Tools applied today in the Functional Training (FT) have long been used in general fitness programs, but systematic use and scientific interest are recent phenomena. Thus, there are many methodological conflicts and divergences in the prescriptions of this method . For example, some studies have associated FT with the use of instability in many exercises [2,3], while others use unstable bases in a small portion of training [4,5] or simply do not use [6,7]. Thus, there is still an absence of a systematic FT model in the studies available in the literature , and for this reason the objective of this editorial was to suggest a functional training protocol that can be tested and applied safely, as well as being effective in increasing performance in daily activities. The information in this manuscript can help guide a therapeutic approach capable of contributing effectively to the treatment of physical disabilities in older people.
In older people, a FT program should focus on improving physical function-related conditioning abilities. Therefore, the perfect manipulation of all the variables necessary to prescribe training combined with the selection of specific exercises is essential, in order to minimize adaptive competition (neuromuscular and/or metabolic) and maximize performance in daily activities. Moreover, when thought to promote multisystem adaptations in senile, it should be composed of multicomponent, multiplanar and multi-joint exercises, combined with acceleration, reduction and stabilization movements, performed at maximum concentric speed in movement patterns similar to those performed in daily activities .
The structure of the session in circuit form is essential to reduce fatigue and increase exercise variability. The circuits should consist of 5-10 stations, with strength and muscle power exercises for the main muscle actions, alternating the body segments. For each exercise, a range of 12-15 repetitions using moderate loads (approximately 40-60% of a maximum repetition) is suggested, progressing to 08-12 repetitions with heavier loads (approximately 75-85% of a maximum repetition) .
The elderly should be instructed to move quickly from one exercise to another (15-30 seconds of transition between stations), being advised to complete 2-3 passes in the circuit. However, this relationship between execution and rest, named as training density, should be handled from several factors, such as: Level of physical fitness, training phase, presence of pathologies and goals.
Training loads should progress according to the elderly ability and comfort level, and it is recommended to use specific exertion perception scales such as OMNI-GSE , which is used to control the overall training intensity, in which participants are instructed to choose a single score that will reflect their degree of fatigue during and after each training set, where zero represents no symptoms (very, very mild) and 10 represents maximum symptoms (very, very difficult).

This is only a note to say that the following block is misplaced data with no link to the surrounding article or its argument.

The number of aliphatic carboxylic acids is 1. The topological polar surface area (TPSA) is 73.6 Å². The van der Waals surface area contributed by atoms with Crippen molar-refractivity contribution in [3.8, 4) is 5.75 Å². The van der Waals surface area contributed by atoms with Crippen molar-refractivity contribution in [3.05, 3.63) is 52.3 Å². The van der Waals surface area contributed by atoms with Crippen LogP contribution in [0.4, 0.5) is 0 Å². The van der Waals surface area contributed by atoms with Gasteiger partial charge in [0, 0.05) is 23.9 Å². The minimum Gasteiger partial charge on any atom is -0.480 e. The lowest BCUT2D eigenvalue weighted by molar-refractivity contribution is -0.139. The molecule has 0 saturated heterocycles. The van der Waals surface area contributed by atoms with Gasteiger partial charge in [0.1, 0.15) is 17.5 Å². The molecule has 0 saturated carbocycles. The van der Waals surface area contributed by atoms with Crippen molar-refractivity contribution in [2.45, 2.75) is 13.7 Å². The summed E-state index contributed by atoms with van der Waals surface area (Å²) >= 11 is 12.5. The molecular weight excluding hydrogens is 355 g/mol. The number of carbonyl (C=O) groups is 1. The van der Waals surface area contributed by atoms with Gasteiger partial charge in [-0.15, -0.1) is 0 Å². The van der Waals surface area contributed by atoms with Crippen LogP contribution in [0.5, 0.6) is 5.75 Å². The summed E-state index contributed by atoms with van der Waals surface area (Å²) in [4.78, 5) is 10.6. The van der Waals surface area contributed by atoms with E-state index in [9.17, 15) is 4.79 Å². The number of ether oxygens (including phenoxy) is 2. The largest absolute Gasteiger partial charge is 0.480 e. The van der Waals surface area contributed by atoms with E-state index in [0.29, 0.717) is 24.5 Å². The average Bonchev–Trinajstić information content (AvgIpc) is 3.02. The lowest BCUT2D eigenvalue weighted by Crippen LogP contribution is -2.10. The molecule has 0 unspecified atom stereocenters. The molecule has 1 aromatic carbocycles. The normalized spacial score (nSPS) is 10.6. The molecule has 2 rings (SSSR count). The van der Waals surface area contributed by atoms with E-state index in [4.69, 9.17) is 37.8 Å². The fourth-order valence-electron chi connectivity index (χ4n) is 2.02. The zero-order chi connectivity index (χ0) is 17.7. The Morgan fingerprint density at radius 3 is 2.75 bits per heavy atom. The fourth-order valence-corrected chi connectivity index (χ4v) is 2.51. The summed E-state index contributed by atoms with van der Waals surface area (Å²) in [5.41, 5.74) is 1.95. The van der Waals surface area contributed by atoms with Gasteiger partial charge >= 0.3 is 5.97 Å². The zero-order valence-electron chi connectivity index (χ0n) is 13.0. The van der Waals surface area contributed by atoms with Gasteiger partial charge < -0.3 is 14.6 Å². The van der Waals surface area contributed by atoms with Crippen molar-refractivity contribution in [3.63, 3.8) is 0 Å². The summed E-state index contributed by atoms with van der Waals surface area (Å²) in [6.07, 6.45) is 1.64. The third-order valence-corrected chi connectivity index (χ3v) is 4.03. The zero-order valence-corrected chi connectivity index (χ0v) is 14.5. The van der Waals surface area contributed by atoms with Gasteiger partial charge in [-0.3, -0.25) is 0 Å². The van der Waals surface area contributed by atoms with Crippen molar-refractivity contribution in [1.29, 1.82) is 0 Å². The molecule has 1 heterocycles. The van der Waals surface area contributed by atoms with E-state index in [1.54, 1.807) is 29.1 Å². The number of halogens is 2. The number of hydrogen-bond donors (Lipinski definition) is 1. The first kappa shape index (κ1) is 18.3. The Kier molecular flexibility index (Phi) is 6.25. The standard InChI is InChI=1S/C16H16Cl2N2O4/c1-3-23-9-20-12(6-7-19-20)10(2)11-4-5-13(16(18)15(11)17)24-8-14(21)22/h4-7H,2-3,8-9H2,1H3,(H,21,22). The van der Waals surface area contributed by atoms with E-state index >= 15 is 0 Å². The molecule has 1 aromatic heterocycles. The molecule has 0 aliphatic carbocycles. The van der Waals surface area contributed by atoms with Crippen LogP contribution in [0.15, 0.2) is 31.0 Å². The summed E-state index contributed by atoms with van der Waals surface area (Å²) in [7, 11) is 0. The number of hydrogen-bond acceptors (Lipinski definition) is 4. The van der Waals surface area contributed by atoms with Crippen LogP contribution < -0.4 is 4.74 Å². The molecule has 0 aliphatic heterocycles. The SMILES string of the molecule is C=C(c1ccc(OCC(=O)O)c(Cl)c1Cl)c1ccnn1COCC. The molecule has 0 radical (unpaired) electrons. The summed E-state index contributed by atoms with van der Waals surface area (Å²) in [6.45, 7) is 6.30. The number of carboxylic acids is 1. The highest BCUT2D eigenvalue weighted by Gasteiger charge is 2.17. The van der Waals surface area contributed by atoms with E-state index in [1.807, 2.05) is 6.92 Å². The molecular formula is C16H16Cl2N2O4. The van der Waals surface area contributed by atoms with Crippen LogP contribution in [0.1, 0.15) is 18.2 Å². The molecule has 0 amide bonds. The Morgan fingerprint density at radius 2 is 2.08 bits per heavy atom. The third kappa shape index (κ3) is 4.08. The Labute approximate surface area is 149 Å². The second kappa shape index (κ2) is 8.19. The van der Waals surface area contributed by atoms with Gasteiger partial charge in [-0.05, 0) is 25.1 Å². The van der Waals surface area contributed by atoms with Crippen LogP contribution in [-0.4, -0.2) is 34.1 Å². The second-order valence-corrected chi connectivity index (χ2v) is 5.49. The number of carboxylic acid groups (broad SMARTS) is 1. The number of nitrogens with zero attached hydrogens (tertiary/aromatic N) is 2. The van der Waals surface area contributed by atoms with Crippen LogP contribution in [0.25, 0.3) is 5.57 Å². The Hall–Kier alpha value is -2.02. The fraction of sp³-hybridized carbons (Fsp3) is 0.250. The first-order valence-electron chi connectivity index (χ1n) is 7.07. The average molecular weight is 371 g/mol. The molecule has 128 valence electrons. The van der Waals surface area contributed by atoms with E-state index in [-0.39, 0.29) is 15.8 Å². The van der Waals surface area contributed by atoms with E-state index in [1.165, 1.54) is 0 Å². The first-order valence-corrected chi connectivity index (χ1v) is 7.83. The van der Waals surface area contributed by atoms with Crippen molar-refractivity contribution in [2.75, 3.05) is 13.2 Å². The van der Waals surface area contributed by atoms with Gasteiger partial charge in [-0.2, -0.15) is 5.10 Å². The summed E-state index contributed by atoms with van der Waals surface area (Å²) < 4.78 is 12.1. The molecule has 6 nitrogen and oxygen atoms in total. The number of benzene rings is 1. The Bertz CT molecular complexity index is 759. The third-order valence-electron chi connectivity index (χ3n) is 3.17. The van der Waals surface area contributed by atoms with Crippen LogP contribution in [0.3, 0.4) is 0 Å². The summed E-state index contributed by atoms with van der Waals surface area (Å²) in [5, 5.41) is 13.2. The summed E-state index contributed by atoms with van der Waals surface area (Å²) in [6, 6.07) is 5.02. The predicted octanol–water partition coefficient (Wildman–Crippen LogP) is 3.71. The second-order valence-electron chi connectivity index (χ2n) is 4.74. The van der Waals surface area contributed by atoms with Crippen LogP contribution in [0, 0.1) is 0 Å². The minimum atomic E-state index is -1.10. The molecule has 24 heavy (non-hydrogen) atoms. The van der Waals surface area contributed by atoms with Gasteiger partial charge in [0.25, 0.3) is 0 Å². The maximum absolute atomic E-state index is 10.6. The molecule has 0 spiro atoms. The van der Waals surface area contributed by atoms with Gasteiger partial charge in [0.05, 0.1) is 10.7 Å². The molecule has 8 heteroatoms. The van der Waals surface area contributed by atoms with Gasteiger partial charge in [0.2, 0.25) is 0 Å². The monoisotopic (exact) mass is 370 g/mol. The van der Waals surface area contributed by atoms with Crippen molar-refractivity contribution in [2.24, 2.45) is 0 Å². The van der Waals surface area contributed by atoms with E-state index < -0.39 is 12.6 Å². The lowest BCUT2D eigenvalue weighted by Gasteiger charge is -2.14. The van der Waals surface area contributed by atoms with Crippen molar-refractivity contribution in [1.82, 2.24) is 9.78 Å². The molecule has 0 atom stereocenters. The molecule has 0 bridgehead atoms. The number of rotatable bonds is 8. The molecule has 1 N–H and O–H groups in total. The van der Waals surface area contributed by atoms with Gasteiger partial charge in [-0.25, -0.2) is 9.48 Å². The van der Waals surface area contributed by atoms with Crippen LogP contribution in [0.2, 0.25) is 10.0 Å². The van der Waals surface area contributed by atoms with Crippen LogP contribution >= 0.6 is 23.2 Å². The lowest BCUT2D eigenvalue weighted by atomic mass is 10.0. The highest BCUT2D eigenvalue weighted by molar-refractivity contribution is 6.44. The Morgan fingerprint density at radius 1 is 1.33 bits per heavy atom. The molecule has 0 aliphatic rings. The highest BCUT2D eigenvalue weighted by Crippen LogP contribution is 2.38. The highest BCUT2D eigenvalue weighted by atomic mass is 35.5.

The sessions should be divided into sets to adjust the intensity and volume for each component of physical fitness to be stimulated (Figure 1), namely: (1) 5 min of mobility for the main joints involved in daily activity (ankle, hip and glenohumeral) and general warm-up exercises that include ten repetitions of squats and jumps; (2) 10-15 min of intermittent activities organized in circuit that should require mainly agility, coordination and muscle power (OMNI: 6-7); (3) 16-24 min of multi-joint exercises for lower and upper limbs, and with intense recruitment of spinal stabilizer muscles, also organized in a circuit (OMNI: 7-8); and (4) 5 min of intermittent activities (OMNI: 8-9) .
Figure 1: Proposals for structuring functional training for older people. View Figure 1
Next, we present an intervention model with particularities not yet popularized in the current literature:
The purpose of this exercise set is to prepare the musculoskeletal system for the stressful activities that will follow, through significant increases in range of motion and body stability.
Mobility exercises should be applied with emphasis on the main joints related to the functionality of the elderly, with 1-2 sets of eight seconds per exercise and 3-5 exercises per joint, in a total time of 3-4 min. Joint rotation movements are especially requested and are intended to increase the ability to perform movements at large joint amplitudes due to reduced joint stiffness, increased muscle temperature and decreased muscle spindle firing rate .
From a practical point of view, after performing mobility activities, muscle pre-activation exercises should be applied, with 1-2 sets of 12-20 repetitions on squats and jumps. The purpose is to improve body stability, provide muscle post-activation, stimulate the central nervous system and prevent injury .
The aim of the present set is to optimize muscle activation, improve inter and intramuscular coordination, proprioception, balance, agility and cognition, through activities in circuit, which will primarily require muscle power in a set of complex motor systems [12,13].
The exercises should require a combination of acceleration, reduction, stabilization, force production and manipulation movements, always being performed at maximum concentric speed, with a motor complexity that can be performed by elderly. There should be a gradual progression, starting with two passages in the first weeks to three passages during the final phase of the program .
The stimulus/pause ratio (density) is suggested to start at a 1:1 ratio (e.g. 30 seconds of stimulation/30 seconds of pause) and to progress to 3:1 at the end of the program (45/15). Intensity should be progressive 5-7 on a perceived exertion scale or 40-60% reserve heart rate .
Following are suggestions for intensity progression and stimulus variation in five main activities:
From the 1st-12th session, horizontal throws should be made at the wall at maximum concentric speed. From the 13th-24th session, vertical throws should be performed as high as possible.